Linda Simko is no stranger to Catholic schools. She attended grade school at St. Rita in West Allis, Pius XI High School and Marquette University. After graduation, she received a job at Christ King School in Wauwatosa. She has taught there for 36 years, while remaining active at her parish and in other service activities. She teaches middle school literature.
What drew you to Christ King?
Sr. Marie de Lourdes (the former principal at Christ King) called me, and I actually wanted a high school job. I turned her down twice. My dad was on the phone one day, and he said, “It’s that principal again. You’re going to graduate Saturday, you’re going off my insurance and I just think maybe you better think about this one.” So I walked in and I felt right at home right away. It was a very strange thing. It just seemed like I was meant to be here. Sr. de Lourdes was so wonderful and it’s such a beautiful school and I thought, “Just stay here for a while, cut my teeth and then see to move on.” As fate would have it, I’ve just stayed here.
Why is it important for you to teach at a Catholic school?
I can’t divest my curriculum from my faith. I think the study of literature and expressing yourself through writing is tied in with basic morality and psychology and time and history and what makes people tick, and how we can become better people through literature. It’s so crucial to be able then to apply my faith to those stories, to draw stories of faith and present them to my students without restriction, without hindrance. And application to my faith is very important to me. I think if I went to public school, I’d get fired in like a week. Because I couldn’t not say Jesus or God, or something to that effect and bring not just morality, but faith into the subject area.
What drew you to teaching?
I always wanted to be a teacher. I think that’s something you hear from all teachers. I used to play classroom and I wanted a little mini-chalkboard for my room. When I’d study, my go-to method was to teach my dogs so I could study better. I felt called to it. I think it was just always there.
Your faith is intertwined with your job, but how else does faith play a role in your life?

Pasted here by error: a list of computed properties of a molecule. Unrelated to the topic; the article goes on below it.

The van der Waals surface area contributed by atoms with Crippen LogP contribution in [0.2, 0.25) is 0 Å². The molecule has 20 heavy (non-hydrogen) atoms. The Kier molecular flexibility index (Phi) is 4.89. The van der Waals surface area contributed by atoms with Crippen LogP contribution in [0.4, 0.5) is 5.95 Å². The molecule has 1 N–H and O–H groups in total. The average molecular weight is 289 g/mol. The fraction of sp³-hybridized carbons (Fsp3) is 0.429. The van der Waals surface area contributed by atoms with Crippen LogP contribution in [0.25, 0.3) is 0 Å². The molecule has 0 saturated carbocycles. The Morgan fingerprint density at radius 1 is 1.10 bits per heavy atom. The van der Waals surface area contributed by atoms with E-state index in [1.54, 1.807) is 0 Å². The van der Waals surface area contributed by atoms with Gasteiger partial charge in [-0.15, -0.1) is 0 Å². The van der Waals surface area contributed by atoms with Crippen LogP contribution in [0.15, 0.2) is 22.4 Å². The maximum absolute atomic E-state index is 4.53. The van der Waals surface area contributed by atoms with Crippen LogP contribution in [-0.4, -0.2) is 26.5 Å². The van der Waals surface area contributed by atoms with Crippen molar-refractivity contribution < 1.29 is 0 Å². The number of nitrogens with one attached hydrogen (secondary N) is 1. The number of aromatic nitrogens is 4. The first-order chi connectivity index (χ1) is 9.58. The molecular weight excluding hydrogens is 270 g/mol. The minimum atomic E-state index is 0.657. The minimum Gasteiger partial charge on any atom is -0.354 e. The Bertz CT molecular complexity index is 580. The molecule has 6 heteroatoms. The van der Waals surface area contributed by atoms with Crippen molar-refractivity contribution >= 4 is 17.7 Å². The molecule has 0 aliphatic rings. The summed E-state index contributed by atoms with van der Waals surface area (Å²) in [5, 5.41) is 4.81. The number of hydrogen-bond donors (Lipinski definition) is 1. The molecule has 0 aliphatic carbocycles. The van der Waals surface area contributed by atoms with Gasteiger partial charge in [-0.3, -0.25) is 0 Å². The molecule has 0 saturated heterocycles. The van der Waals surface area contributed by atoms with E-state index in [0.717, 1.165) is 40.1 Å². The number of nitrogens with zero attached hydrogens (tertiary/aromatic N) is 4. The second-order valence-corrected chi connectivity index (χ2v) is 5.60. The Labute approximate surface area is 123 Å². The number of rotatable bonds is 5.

It’s played a definite role in myself as a wife and a mother. But also it connected me to my parish. I started teaching religious education on Sundays and, because of that, I became close to our pastor, who then invited me to be on parish council, which I was for a while. Then, because we started to see (St. Kilian) have a need for marketing and development, I joined the development committee and the endowment committee and I did that for a number of years. Last year through my parish, I started working with the Read to Succeed program through Casa Guadalupe in Hartford. I did that for a year, and I thoroughly enjoyed working with middle school students while their parents took English lessons. Now I do aftercare (at Christ King). I wanted to get to know our little ones better, so I thought I’d do that instead.
When you’re not at school and you’re not grading, what do you like to do in your free time?
I love to garden. Get my hands nice and dirty, dive into God’s earth. But I also write a novel for our school auction. Over the summer I spend my time researching and writing. Usually it will run about 14, 15 chapters; it’s a hundred and some pages usually. I really enjoy doing that. Writing, re-writing, thinking, crafting a story — that takes a lot of my time.
What fictional place would you most like to visit?
I would love to go back to Shakespearean England. I know that’s not fictional, but just the world of characters like Hamlet and those kind of historical kingdoms that were created in his literature. I would love to just soak it all in.
Do you teach Shakespeare?
We just got through with Hamlet and Othello. It’s my favorite. Of all of the things that I teach, I love Hamlet.
Are you a morning person or a night owl?
A morning person. Obnoxiously so. In my family, that’s just not a thing (laughs). I’m lonely in the mornings. My family can be around me, but it’s my perkiness. I think that can really gets on people’s nerves.
What is your favorite day of the year?
Thanksgiving. Hands down, Thanksgiving. There’s a lull in that day, right before family gets together and right after all the preparations have been made, where I just sit in my family room and I just smell and listen. It’s the one holiday where the only gift you give each other is gratitude and you count your blessings. There’s no expectations. It’s just pure gratitude.
Why have you stayed at Christ King?
It’s not just a school; it’s a family. The thing that impresses me the most is there’s such a passionate attitude toward the children’s education. Not just that it’s an education, but it’s a faith-filled education. In times of great need and sorrow, I’ve never seen people come together in support of each other like they do at Christ King. I think just spending over half of my life here, it’s not a job. I think it goes even beyond a service. It’s family to me. It’s just as much a part of the family I go home to at night. And now I have kids of kids, so I feel kind of like the grandma of the school in a way (laughs). It’s just the total package for a teacher. You’re able to talk about God freely, openly, and apply that to every bit of your curriculum and nurture these children over decades. I can’t think of anything more of a blessing than that.